Celebrating a Royal’s birth: What does it say about modern Britain?

Congratulations to Kate and William on the birth of their son. May they and he be afforded at least some space to shape lives of their own.

The incessant media attention sure to saturate the air and print in the hours and days – and decades – ahead says more about us than them, of course. But what does it say?

One of the great lies about Republicanism is its association with meritocracy and the common man. “My birth may be no match for the King’s but my money certainly is”. In reality, Republican projects were essentially the revolt of a new monied class determined to displace the privileges of the ancient regime; privileges and wealth seen by industrialists and later the broader bourgeoisie as unfair: inherited rather than earned entitlements.

Yet for all the cries of liberté, égalité, fraternité, this new revolutionary class secured as its first priority property rights designed to codify and consolidate itself as the new class calling the shots. An interesting cultural phenomenon that accompanied the ascendancy of this new middle class was less its contempt for the “noble order” it had violently dislodged and more its repressed envy of it.

Meet the snob: a person of ‘no breeding’.

Having knocked off the nobs, the snob came to represent the rise of those with New Money and their cringe-worthy attempts to ape the wealth and status of Great House nobs who were running for cover.

As with the inherent insecurity and vulnerability of all class systems, the snob, as an individual, has long epitomized, particularly in the 19th century and right up to present times, the nervousness and bluff of individuals determined to symbolically assert their ‘status’.

Which raises a paradox: If the middle class or bourgeoisie or “rich” represent a values challenge to the old order, why on earth will every newspaper and TV show in Britain rejoice at the birth of tomorrow’s King of England (not sure Britain will still be around as we know it by then) by wallowing in the servility necessary to celebrate this ancient birth-based hereditary value system?

Why would anyone want to swear loyalty to a crown their own children will never be worthy of, regardless of the lives they lead, simply because of who their parents are not?

  • michael-mcivor

    Gun salutes across London tonight to mark the birth of the new royal-sandhurst will already be marked out and depending which british regiments are left in the future after the cuts there is a new officer on the way-guns will be a big part in that young mites life as he has now joined the most military/militant family in the world-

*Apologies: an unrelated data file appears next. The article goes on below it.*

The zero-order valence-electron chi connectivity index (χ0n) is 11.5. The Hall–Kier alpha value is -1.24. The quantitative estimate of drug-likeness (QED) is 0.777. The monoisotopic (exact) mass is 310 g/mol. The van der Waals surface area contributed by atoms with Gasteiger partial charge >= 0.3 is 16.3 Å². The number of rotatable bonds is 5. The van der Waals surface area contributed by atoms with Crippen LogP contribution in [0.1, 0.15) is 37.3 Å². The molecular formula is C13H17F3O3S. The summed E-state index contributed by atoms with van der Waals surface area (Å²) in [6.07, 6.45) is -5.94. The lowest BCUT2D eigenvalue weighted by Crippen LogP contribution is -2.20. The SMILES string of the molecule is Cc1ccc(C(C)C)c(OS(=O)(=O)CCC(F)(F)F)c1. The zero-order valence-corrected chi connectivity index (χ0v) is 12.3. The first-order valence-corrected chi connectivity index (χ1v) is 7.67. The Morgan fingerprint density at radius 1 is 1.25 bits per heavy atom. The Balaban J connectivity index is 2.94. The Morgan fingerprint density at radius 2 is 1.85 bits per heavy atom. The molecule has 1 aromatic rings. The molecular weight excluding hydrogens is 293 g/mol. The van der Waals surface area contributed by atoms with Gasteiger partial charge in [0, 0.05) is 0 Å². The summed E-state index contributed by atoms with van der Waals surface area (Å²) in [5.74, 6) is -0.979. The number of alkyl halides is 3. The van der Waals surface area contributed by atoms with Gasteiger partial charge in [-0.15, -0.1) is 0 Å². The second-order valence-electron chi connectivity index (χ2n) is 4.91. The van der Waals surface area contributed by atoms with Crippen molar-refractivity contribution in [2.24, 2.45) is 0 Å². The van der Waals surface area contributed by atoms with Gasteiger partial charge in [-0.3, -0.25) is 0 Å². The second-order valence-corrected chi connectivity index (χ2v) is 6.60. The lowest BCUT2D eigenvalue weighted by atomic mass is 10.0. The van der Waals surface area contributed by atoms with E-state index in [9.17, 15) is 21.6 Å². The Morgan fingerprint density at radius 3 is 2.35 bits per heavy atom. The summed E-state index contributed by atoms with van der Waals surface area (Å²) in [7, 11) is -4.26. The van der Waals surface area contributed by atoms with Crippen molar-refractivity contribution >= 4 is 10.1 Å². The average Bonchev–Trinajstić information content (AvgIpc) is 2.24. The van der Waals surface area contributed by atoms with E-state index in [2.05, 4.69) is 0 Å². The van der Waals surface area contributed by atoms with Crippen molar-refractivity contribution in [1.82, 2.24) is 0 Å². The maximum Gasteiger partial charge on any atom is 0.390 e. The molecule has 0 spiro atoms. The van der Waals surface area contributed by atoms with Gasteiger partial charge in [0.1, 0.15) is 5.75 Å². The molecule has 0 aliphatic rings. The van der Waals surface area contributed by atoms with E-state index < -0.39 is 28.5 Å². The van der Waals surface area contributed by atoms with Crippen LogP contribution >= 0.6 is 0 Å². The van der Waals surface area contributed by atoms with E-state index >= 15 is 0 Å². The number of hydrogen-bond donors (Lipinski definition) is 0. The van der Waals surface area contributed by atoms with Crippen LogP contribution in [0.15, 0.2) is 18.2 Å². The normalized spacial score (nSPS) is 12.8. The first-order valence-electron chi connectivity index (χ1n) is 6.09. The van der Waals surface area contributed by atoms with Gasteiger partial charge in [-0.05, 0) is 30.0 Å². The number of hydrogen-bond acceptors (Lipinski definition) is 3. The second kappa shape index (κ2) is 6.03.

• Zig70

    Ffs, another mouth to feed.

    I’d be in favour of a yearly lottery to pick a royal family. The tickets would make a fortune of the prols.

  • Mick Fealty

    The piece is as much about the persistence of elites in a Republic as an attempt to critique constitutional monarchy… Here’s my own attempt from a few years ago:

    http://sluggerotoole.com/2011/05/24/on-the-bearable-lightness-of-the-modern-monarchy/

  • It means you still can fool some of the people all of the time…

    As Mick suggests, that doesn’t mean just wrt royal families.

  • JR

    Well, as anyone out there with children knows the birth of your first child is something you never forget. I don’t know if William will be pacing the floors at 3 and 4 in the morning for the next 6 weeks as I was but if he is i wish him luck. Also to our monarchist friends on this site, I don’t know if congratulations is the right word but congratulations and enjoy the show.

    On the media, i personally think 24 rolling news is a bit much on this story. Young married couple have baby, its hardly revolutionary.

    My thoughts are in relation to monarchy in general are that it seems to be a bit of a guided cage. I wouldn’t want it for my kids.

  • cynic2

    I am with you on the issue of elites Mick.

    Look at the Republic.

    We have the recent example of the bankers. Thats bad enough but where else could a former Irish Prime Minister manage to conceal across a 40 year career that on the even of the Easter Rising he shot dead his 2 year old brother and there was no instigation, no inquiry, no accountability whatsoever and it never cost him a single vote. The poor child was just buried and forgotten while he made much of the death of his other brother in the civil war

    Thats how rel elites work

  • JR

    Cynic 2,
    Despite being massively off topic i should point out to you that when sean lemass seemingly accidentally shot his two year old brother Ireland was under British rule, and would be for another 6 years. any investigation or lack of was therefore an issue of British justice, not Irish.

    If your comment is a swipe at the lack of quality of presidents as opposed to monarchs in general, look no further than the crimes of the British royal families through the years. I assure you there is no shortage of uninvestigated murders of uncles, wives, nephews, cousins, political opponents, clergymen (catholic and Protestant) I could go on.

  • cynosure

    i like the way the S of nobs, has shifted to the front for snob.

    anyway, i’d like to offer congrats to our monarchist brethren. though a republican, it seems churlish to make any snide remarks on the birth of a child. may he have a long and healthy life and may he be a good king too.

    my wife pointed out that if it had been a girl, and imagining she was the father, she would have wanted to name the child after her dead mother. i wonder how that would have played out?

  • socaire

    You can just imagine them rifling through the congrats cards from the 6 counties to see if their employees have all sent one. We know that the SDLP, who have sworn fealty, will have stepped up but what about the other British stooges? Another Protestant monarch for a Muslim people?

  • cynic2

    JR

    Mick raised the issue of elites. I responded. Its called a conversation.